I mran khan has the dubious distinction of being Pakistan’s first PM to create rifts between army chief General Bajwa and an ambitious ex-chief of the ISI, Lt Gen Faiz Hameed, who is hoping to succeed General Bajwa on November 1, 2022. Hameed had earned international notoriety by using coercive powers of ISI proteges in Afghanistan, the notorious Haqqani network, for driving out Mullah Abdul Ghani Baradar from Kabul to Kandahar. Baradar was set to be appointed as the new PM. What followed was the installation of a new Afghanistan cabinet in the presence and involvement of Hameed. While Imran Khan backed this arrangement, it could well herald new problems for him. There is no way that Hameed’s successor, Lt Gen Nadeem Ahmed Anjum, would play to Imran Khan’s tunes.
Pakistan has used every conceivable move to benefit from global concerns arising out of Taliban rule.
All this is happening as Bangladesh is marking the 50th anniversary of its liberation from Pakistani occupation. Bangladesh has done far better than Pakistan in most economic indicators. It has also done well in maintaining good relations with its neighbours in South and Southeast Asia. This is different from Pakistan, with its pretences of being a leading champion of radical Islamist organisations worldwide.
Pakistanis, like the respected physicist, Pervez Hoodbhoy, have noted: ‘Today, some economists say that Bangladesh shall be the next Asian tiger. Its growth rate last year (7.8 per cent) put it on a par with India (8 per cent), and well above Pakistan (5.8 per cent). The per capita debt of Bangladesh is $434, which is less than half that of Pakistan ($974). Its foreign exchange reserves ($32 billion) are four times Pakistan’s reserves of $8 billion.’ While Pakistan claims international economic ‘parity’ with India, it has a less than one-fourth of the foreign exchange reserves of Bangladesh. Islamabad’s foreign exchange reserves are $8 billion — barely 1.25% of the foreign exchange reserves of India ($640 billion).
Not surprisingly, the foreign ministers of Afghanistan’s five Central Asian neighbours — Kazakhstan, Tajikistan, Turkmenistan, Kyrgyzstan and Uzbekistan — prematurely left the Islamabad ministerial-level conference of Islamic countries to attend a foreign ministers’ meeting in Delhi to discuss regional cooperation and problems arising from Taliban rule in Afghanistan. Other invitees included middle-level representatives from the US and its allies. The Islamabad conference was inaugurated by Imran Khan. Not much aid can, however, be expected from most of those who participated, apart from an initial contribution by Saudi Arabia, as a founder of the OIC.
Pakistan has used every conceivable move to benefit economically from global concerns arising out of Taliban rule by taking centre stage diplomatically. There are, however, serious challenges Imran Khan faces because of his own domestic problems. His statements backing Taliban’s practices, like denying employment opportunities and education to women, will not be welcomed by the US, or its European allies, or even by many Islamic countries. Talks are underway for providing international economic assistance to Afghanistan. India, Iran and their Central Asian partners should devise measures for increasing the use of Chabahar Port in Iran, as a transportation corridor for relief supplies to Afghanistan.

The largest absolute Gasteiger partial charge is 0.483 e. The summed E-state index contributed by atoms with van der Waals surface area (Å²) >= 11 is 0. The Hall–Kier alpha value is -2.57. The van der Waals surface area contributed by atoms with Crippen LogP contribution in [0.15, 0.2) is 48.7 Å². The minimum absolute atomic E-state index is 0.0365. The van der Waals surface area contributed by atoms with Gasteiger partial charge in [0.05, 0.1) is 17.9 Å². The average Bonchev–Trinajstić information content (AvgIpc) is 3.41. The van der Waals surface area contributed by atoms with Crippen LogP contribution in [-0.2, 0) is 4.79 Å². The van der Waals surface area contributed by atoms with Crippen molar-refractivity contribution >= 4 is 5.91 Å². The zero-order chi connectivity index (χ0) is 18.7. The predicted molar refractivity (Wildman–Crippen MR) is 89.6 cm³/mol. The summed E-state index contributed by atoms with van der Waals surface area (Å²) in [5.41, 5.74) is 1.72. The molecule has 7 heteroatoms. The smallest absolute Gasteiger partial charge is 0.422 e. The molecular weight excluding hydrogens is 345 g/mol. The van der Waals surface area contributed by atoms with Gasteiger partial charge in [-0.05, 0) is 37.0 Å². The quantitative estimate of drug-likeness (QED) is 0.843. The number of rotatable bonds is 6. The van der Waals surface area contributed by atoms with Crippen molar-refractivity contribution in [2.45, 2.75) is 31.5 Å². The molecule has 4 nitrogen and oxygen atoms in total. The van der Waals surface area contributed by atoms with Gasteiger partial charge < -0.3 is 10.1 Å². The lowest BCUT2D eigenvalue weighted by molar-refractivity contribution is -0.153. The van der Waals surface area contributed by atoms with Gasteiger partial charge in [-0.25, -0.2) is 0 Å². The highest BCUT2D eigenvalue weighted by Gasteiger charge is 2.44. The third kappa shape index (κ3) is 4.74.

The next two years are going to be crucial for Imran Khan, as he prepares for the 2023 general election. Even prior to that, a decision has to be taken on who is to be Pakistan’s next army chief. It is no secret that there is no love lost between Imran Khan and the present army chief. The differences were out in the open recently, when Imran Khan had to eat a humble pie and implement the army chief’s decision to transfer his favourite, the former DG ISI, as a Corps Commander, while accepting the army chief’s nominee, Lt Gen Nadeem Ahmed Anjum, as the new ISI chief. Despite Pakistan’s claims about its role in the US ‘war on terror’, it has been accused of aiding the Taliban. Imran Khan regretted Pakistan’s decision to join the ‘war on terror’, describing it as a ‘self-inflicted wound’. Interestingly, after milking the US for economic and military aid for over two decades, Pakistan is now feeling disappointed with Washington.
India did well to avoid getting involved militarily in the ‘war on terror’ in Afghanistan, though it did provide defence and economic assistance to elected Afghan governments. However, US President Biden retains warm feelings for Pakistan. This was evident when he invited Pakistan to his much-touted ‘Summit of Democracies’, while ignoring the fact that the army remains the lead player in Pakistan. While doing so, Biden chose not to invite established democracies in South Asia, like Sri Lanka and Bangladesh. Obviously under pressure from China, Imran Khan turned down the invitation. These are developments that India has taken note of. The recent visit of Russian President Putin to India made it clear that India intends to safeguard its strategic autonomy. New Delhi cannot be coerced by Biden on who its friends and strategic partners should be.
Interestingly, Taliban soldiers recently disrupted an attempt by their Pakistani counterparts to fence the Pakistan-Afghanistan border along the disputed Durand Line. This is a border imposed on Afghanistan by the British. Afghan defence ministry spokesman Enayatullah Khwarizmi described the Pakistani border fence as ‘illegal’. The entire incident was videotaped by the Afghans. One wonders how Pakistan and its Taliban protege Sirajuddin Haqqani will react in future to such incidents across the disputed 2,600-km border.
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